FALL BITES

recipes + photography SANDY GARSON

Corn Chowder with Roasted Peppers and Tomatillos

Serves 6

2 tablespoons butter or ghee
1 large onion, peeled and diced
1 poblano pepper, roasted, skinned and diced
1 serrano or other hot chili, seeded and diced
1 tablespoon dried sage
1 teaspoon dried oregano
2 teaspoons ground coriander
½ teaspoon ground chipotle
1 teaspoon cracked or freshly ground black pepper
3 celery stalks, cleaned and diced
3 cups corn kernels (4–5 fresh ears, corn removed from cob) 
2 cups vegetable broth
3 medium potatoes (any color), peeled and cubed
1 teaspoon salt
2 tablespoons diced pimento (roasted red pepper)
2 tomatillos, peeled and coarsely chopped
2 cups water
12 ounces evaporated milk (not sweetened)
4 ounces heavy cream
Garnish: chopped fresh chives, chopped fresh cilantro, shredded jack or cheddar cheese, toasted pumpkin seeds

Note: For extra-flavorful chowder, put the cornless cobs into a pot with a pinch of salt and 2 cups of water. Bring to a boil, then simmer 20–30 minutes. No urgency to be exact.

Melt butter in a medium soup pot or casserole. Add onions, poblano and serrano or other chili pepper, sage and oregano. Sauté over medium heat until onions are golden brown, 6–8 minutes. Stir in coriander, chipotle, black pepper and celery. Continue to sauté 2 minutes, stirring occasionally.

Purée 1 cup of corn with 1 tablespoon vegetable broth and add to the pot, stirring to blend. Add potatoes, salt and the rest of the vegetable broth. Blend ingredients, cover and simmer for 10 minutes.

Add 2 cups corn kernels, pimentos and tomatillos. If you have boiled corncobs in water, remove the cobs and pour the corn-flavored water into the soup. If you didn’t do this, simply add 2 cups of water. Continue to simmer covered on medium-low heat for 5–8 minutes. (You don’t have to be exact.)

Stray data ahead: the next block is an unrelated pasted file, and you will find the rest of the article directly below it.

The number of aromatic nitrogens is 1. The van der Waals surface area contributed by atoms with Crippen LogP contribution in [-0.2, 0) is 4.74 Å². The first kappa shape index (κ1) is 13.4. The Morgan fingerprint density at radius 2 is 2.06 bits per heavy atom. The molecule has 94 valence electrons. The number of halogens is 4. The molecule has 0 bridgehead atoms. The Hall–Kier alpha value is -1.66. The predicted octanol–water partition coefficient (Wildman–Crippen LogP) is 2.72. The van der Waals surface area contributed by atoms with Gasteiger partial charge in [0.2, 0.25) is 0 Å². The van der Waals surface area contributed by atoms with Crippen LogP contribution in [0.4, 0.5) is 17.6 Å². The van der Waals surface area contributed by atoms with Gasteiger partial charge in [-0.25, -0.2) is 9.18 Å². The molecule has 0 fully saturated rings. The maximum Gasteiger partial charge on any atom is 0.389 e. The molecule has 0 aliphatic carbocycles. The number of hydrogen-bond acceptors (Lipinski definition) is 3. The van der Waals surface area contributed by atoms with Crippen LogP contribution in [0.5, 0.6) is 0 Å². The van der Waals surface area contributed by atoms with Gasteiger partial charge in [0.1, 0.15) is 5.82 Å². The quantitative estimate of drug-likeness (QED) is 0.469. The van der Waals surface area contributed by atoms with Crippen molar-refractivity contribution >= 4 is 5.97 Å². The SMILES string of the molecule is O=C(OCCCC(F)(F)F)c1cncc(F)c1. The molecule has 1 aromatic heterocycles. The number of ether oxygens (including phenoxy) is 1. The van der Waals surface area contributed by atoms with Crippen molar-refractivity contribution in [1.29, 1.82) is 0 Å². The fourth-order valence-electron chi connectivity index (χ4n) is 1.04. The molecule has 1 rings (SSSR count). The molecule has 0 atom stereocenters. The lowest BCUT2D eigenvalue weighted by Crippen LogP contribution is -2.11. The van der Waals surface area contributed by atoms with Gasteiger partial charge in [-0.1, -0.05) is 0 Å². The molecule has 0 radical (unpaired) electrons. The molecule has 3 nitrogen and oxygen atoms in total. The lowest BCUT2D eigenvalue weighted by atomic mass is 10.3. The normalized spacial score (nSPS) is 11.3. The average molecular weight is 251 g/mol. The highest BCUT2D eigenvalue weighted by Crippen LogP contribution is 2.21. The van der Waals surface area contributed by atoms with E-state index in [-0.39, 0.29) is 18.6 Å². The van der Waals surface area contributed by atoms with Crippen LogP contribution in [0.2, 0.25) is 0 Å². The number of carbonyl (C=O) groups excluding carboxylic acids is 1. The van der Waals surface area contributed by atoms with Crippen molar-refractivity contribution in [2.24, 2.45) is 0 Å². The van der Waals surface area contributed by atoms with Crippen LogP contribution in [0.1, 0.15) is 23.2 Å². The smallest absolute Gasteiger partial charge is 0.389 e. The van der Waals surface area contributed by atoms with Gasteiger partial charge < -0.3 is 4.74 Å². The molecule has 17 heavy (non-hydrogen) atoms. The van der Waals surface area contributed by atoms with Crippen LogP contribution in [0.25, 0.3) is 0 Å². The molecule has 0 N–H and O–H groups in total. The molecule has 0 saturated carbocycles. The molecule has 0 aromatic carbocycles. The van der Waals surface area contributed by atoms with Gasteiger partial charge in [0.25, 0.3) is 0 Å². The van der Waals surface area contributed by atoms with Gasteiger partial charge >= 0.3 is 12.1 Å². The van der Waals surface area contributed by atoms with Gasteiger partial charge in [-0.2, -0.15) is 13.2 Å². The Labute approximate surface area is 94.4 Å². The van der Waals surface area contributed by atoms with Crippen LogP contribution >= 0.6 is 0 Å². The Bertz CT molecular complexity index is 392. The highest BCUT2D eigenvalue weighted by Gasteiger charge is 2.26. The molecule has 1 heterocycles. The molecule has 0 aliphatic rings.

Taste for salt and adjust to preference. Stir in evaporated milk and heavy cream. Cook over medium-low heat, uncovered, until the soup is warmed thoroughly. Do not bring to a boil once the milk and cream have been added. Stir once to blend all flavors.

Ladle into large soup bowls and garnish with any or all of the ingredients listed above.

. . .

Central Asian Carrot Salad

I get glamour mileage jazzing up a Central Asian carrot salad by using all the colors of carrots now available at farmers’ markets. My other secret is to slice them with the peeler used to remove the outer skin, which forms curly strips. This dish should be made ahead so the flavors meld.

Serves 4–5

1 pound multicolored carrots, peeled and trimmed
½ teaspoon sea salt
1 teaspoon sesame seed
1 teaspoon coriander seed or ½ teaspoon ground coriander
1 teaspoon cumin seed
3 tablespoon cider vinegar
2 teaspoons good-quality honey
1 garlic clove, smashed and minced
1 serrano chili pepper, seeded and minced
2 tablespoons sunflower, corn or other vegetable oil (not olive)
2­–3 tablespoon cilantro leaves, chopped

Using the peeler, shred the carrots into long, thin strips. If you have a spiralizer, use it instead. Put in a large bowl and toss with salt. Set aside 1 hour.

In a dry pan, toast the seeds you are using. Pour into a small bowl and try to crack a few coriander seeds if you can. Whisk in the vinegar, honey, garlic and chili. Whisk in the oil. Taste and if necessary add vinegar or honey to get a sweet-sour balance. Pour the dressing over the carrots. Let the salad sit a few hours to marinate. Scatter the cilantro leaves all over to serve.

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